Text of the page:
Mechanisms of disease: Are oxygen-derived free radicals involved in diaphragmatic dysfunction?

A. Anzueto, G. S. Supinski, S. M. Levine, S. G. Jenkinson

Research output: Contribution to journalReview article

42 Scopus citations

Abstract

On the basis of a review of the literature we can summarize the role of oxygen-derived free radicals in respiratory muscle dysfunction as follows: 1. Oxygen-derived free radicals are produced in tissues as an end result of different metabolic pathways. Antioxidant defenses including the glutathione- redox cycle, Vitamin E and C, and the enzymatic systems such as SOD, CAT, GSH-Px, etc., limit the damage that free radicals can exert in cell membranes. 2. Exercise and other conditions that regulatory or continuously increase skeletal muscle work load, and result in physiologic impairment, generate increased amounts of free radical species. 3. Measurements of lipid peroxidation by-products, and other indirect indices of free-radical generation have been detected in respiratory muscles, particularly the diaphragm, in animal models of respiratory muscle fatigue. These findings have also been confirmed in in vitro studies of isolated muscle strips. 4. Several studies have evaluated the effect of free radical production in inducing diaphragmatic fatigue by means of pretreatment with free radical scavengers in order to attenuate the rate of development of diaphragmatic impairment. In vitro incubation of diaphragm strips or in vivo pretreatment with free radical scavengers (PEG-SOD, DMSO, Lazeroids, etc.) resulted in a reduction in the rate at which diaphragm fatigue developed in response to oxidative stress. 5. Free-radical-mediated direct injury may be responsible for the development of respiratory muscle dysfunction during systemic infections or the sepsis syndrome.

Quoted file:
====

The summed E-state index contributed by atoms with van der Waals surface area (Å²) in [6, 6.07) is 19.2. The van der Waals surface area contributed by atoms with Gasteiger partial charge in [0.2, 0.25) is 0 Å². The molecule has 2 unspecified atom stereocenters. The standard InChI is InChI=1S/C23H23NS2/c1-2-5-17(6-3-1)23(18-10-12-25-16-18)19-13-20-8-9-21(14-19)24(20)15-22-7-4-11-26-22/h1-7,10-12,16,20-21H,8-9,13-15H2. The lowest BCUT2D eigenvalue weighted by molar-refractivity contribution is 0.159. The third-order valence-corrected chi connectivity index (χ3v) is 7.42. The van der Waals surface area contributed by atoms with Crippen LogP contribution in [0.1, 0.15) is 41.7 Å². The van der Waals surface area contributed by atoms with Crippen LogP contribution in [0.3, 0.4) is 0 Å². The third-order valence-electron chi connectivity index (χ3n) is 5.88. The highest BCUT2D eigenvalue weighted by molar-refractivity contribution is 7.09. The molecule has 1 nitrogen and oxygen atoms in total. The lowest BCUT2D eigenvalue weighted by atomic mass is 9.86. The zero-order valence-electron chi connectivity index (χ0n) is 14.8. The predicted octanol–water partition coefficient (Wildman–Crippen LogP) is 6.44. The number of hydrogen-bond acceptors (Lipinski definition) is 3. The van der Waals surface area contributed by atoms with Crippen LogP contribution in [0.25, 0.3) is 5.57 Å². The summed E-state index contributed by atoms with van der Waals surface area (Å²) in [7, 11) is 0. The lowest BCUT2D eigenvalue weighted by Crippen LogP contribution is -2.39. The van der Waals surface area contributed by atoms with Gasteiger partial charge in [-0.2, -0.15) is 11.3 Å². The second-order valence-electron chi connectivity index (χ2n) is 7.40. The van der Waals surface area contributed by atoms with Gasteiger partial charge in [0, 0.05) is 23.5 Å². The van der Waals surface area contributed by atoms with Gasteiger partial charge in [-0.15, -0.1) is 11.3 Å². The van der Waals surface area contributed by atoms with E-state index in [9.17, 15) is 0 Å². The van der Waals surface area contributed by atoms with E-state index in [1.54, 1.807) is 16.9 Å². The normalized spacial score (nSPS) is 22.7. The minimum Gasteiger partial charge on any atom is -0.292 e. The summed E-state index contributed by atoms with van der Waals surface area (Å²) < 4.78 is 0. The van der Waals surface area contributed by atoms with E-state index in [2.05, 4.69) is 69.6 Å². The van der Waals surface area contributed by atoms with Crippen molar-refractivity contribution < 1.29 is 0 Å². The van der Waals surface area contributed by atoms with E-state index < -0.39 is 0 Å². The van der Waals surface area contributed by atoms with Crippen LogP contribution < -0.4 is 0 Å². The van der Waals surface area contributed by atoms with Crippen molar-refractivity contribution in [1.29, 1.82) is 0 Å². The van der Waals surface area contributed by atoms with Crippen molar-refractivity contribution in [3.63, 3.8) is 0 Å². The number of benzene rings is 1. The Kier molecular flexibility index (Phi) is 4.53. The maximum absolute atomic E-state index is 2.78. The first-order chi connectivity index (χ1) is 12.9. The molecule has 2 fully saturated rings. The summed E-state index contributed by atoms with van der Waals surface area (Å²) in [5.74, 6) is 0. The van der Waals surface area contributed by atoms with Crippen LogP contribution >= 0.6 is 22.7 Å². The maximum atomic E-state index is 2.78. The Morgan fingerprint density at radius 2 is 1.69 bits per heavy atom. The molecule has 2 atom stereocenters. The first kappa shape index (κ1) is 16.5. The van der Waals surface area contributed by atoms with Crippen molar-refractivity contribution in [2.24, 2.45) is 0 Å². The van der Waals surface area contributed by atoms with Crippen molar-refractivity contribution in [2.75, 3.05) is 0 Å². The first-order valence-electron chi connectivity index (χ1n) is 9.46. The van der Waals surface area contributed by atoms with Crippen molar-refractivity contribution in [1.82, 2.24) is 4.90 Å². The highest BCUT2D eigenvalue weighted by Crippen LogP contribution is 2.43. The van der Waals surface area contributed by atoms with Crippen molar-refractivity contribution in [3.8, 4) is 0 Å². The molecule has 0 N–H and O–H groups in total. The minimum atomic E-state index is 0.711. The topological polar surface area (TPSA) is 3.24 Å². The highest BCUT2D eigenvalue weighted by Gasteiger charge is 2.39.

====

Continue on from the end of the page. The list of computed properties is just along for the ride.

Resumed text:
Original languageEnglish (US)
Pages (from-to)1048-1052
Number of pages5
JournalAmerican Journal of Respiratory and Critical Care Medicine
Volume149
Issue number4
DOIs
StatePublished - Jan 1 1994

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ASJC Scopus subject areas

  • Pulmonary and Respiratory Medicine
  • Critical Care and Intensive Care Medicine

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